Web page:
I suppose someday my prostate may grow back and if so there will be self-cathing as an option. Of course by then they will have tiny remotely controlled micro bots to go up there and munch around. 

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    • Posted

      @RonTexan: "..you recall that I learned how to do it as I was contemplating a wait of two months or more before I could have the Holep done..."

      ---------------

      If I remember correctly, you had a few difficulties, including bleeding.

      This is not at all uncommon for the first two weeks of self cathing. Unfotunately, many people who try it for various reasons do not get beyond the two week window and therefore come away with the thought that it's a useful but uncomfortable procedure, that they are glad to have in their arsenal but would never want to do long term.

      I was VERY uncomfortable for first 2-3 weeks, and if not for the fact that I was initially on a sixweek pre-operative selfathing program, my experience of self cathing would have been very negative, and I would never have recommended it to anyone.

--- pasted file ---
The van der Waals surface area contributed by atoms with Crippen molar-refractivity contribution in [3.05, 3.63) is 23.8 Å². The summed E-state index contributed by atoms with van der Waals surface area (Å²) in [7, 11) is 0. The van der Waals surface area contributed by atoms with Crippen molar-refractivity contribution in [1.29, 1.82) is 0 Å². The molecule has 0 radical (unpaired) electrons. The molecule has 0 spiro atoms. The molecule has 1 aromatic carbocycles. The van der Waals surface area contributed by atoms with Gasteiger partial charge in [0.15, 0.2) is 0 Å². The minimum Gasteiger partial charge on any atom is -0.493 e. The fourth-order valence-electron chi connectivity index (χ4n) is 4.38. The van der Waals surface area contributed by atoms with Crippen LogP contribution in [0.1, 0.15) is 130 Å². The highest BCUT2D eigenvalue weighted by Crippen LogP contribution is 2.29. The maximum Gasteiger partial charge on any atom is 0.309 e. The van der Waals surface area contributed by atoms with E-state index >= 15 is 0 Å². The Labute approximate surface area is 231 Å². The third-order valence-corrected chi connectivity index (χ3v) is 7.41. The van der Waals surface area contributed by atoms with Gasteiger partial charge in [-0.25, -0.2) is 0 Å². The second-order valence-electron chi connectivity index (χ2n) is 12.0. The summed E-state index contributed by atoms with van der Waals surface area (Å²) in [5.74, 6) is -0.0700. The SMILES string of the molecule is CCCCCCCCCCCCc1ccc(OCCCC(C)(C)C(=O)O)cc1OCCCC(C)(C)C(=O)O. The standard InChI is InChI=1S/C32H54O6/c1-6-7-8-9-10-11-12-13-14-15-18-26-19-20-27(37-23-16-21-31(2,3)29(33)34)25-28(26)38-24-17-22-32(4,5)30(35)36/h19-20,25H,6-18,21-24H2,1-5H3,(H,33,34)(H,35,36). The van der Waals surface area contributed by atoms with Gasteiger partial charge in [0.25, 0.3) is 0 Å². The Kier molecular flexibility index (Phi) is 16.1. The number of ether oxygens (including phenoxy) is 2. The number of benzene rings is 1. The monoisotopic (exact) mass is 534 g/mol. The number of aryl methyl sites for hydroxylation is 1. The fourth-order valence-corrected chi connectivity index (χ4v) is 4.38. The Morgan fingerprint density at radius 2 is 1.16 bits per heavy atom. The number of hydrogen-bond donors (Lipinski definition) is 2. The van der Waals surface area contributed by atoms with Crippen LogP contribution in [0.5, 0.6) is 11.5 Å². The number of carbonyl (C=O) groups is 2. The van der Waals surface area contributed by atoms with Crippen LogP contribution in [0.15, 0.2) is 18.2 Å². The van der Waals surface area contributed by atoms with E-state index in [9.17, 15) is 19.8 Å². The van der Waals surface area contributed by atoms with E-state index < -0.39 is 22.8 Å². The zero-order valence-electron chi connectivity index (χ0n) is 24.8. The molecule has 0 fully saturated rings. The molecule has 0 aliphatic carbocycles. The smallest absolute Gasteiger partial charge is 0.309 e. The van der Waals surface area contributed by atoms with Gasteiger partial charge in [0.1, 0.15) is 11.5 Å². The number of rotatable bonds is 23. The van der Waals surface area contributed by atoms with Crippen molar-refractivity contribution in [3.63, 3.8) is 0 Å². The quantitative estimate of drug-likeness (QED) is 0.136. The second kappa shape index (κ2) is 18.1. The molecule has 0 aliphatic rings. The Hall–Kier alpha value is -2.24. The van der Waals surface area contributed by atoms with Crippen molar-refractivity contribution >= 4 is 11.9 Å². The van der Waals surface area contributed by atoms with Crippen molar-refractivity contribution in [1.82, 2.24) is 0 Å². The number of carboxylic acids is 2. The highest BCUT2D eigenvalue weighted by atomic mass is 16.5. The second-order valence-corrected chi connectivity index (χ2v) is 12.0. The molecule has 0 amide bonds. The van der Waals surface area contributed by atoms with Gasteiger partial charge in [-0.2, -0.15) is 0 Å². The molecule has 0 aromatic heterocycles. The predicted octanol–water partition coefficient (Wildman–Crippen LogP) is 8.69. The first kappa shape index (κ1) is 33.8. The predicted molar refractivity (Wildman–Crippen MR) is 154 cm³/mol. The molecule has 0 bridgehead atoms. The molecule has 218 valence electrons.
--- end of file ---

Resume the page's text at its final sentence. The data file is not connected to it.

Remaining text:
But like with any of the surgical procedures mentioned here, while post operative side effects are important, the final measure is where and how you end up after the recovery period.

      After the initial 2-3 week period, the difficulties I had started to subside, and within a short while it became easy and painless. Some people I read are a lot luckier and have it easy from the beginning.

      Jim

       

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    • Posted

      I didn't really have bleeding, just that the larger catheter wouldn't go and when I took it out it had a bit of blood on the end of it. I tried the smaller size and it worked just fine and I thus added another arrow to my quiver. 
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    • Posted

      Ron,